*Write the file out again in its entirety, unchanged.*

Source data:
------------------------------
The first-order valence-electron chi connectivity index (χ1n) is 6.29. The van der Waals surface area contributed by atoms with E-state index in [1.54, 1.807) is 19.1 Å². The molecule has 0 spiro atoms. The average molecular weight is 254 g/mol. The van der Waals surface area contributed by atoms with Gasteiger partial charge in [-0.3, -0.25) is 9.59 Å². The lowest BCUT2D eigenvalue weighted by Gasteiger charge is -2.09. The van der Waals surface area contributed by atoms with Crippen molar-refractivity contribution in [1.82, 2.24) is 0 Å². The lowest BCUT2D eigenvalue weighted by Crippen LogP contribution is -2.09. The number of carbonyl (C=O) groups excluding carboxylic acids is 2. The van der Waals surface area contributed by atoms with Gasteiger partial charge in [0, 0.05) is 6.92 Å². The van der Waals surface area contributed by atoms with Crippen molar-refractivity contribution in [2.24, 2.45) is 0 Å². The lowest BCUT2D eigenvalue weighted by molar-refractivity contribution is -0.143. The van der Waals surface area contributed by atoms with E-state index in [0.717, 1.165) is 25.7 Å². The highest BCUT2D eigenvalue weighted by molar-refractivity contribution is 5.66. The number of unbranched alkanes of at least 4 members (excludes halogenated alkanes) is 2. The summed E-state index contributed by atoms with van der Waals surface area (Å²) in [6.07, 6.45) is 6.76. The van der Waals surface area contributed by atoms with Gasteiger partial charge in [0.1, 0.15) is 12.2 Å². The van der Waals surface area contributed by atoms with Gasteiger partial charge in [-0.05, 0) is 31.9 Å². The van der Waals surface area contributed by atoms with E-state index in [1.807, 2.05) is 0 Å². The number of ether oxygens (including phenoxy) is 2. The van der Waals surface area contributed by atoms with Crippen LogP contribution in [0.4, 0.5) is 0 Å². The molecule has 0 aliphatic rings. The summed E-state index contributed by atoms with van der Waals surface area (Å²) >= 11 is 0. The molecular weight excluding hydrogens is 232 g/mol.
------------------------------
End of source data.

The first-order valence-electron chi connectivity index (χ1n) is 6.29. The van der Waals surface area contributed by atoms with E-state index in [1.54, 1.807) is 19.1 Å². The molecule has 0 spiro atoms. The average molecular weight is 254 g/mol. The van der Waals surface area contributed by atoms with Gasteiger partial charge in [-0.3, -0.25) is 9.59 Å². The lowest BCUT2D eigenvalue weighted by Gasteiger charge is -2.09. The van der Waals surface area contributed by atoms with Crippen molar-refractivity contribution in [1.82, 2.24) is 0 Å². The lowest BCUT2D eigenvalue weighted by Crippen LogP contribution is -2.09. The number of carbonyl (C=O) groups excluding carboxylic acids is 2. The van der Waals surface area contributed by atoms with Gasteiger partial charge in [0, 0.05) is 6.92 Å². The van der Waals surface area contributed by atoms with Crippen molar-refractivity contribution in [2.24, 2.45) is 0 Å². The lowest BCUT2D eigenvalue weighted by molar-refractivity contribution is -0.143. The van der Waals surface area contributed by atoms with E-state index in [0.717, 1.165) is 25.7 Å². The highest BCUT2D eigenvalue weighted by molar-refractivity contribution is 5.66. The number of unbranched alkanes of at least 4 members (excludes halogenated alkanes) is 2. The summed E-state index contributed by atoms with van der Waals surface area (Å²) in [6.07, 6.45) is 6.76. The van der Waals surface area contributed by atoms with Gasteiger partial charge in [0.1, 0.15) is 12.2 Å². The van der Waals surface area contributed by atoms with Gasteiger partial charge in [-0.05, 0) is 31.9 Å². The van der Waals surface area contributed by atoms with E-state index in [1.807, 2.05) is 0 Å². The number of ether oxygens (including phenoxy) is 2. The van der Waals surface area contributed by atoms with Crippen LogP contribution in [0.4, 0.5) is 0 Å². The molecule has 0 aliphatic rings. The summed E-state index contributed by atoms with van der Waals surface area (Å²) >= 11 is 0. The molecular weight excluding hydrogens is 232 g/mol.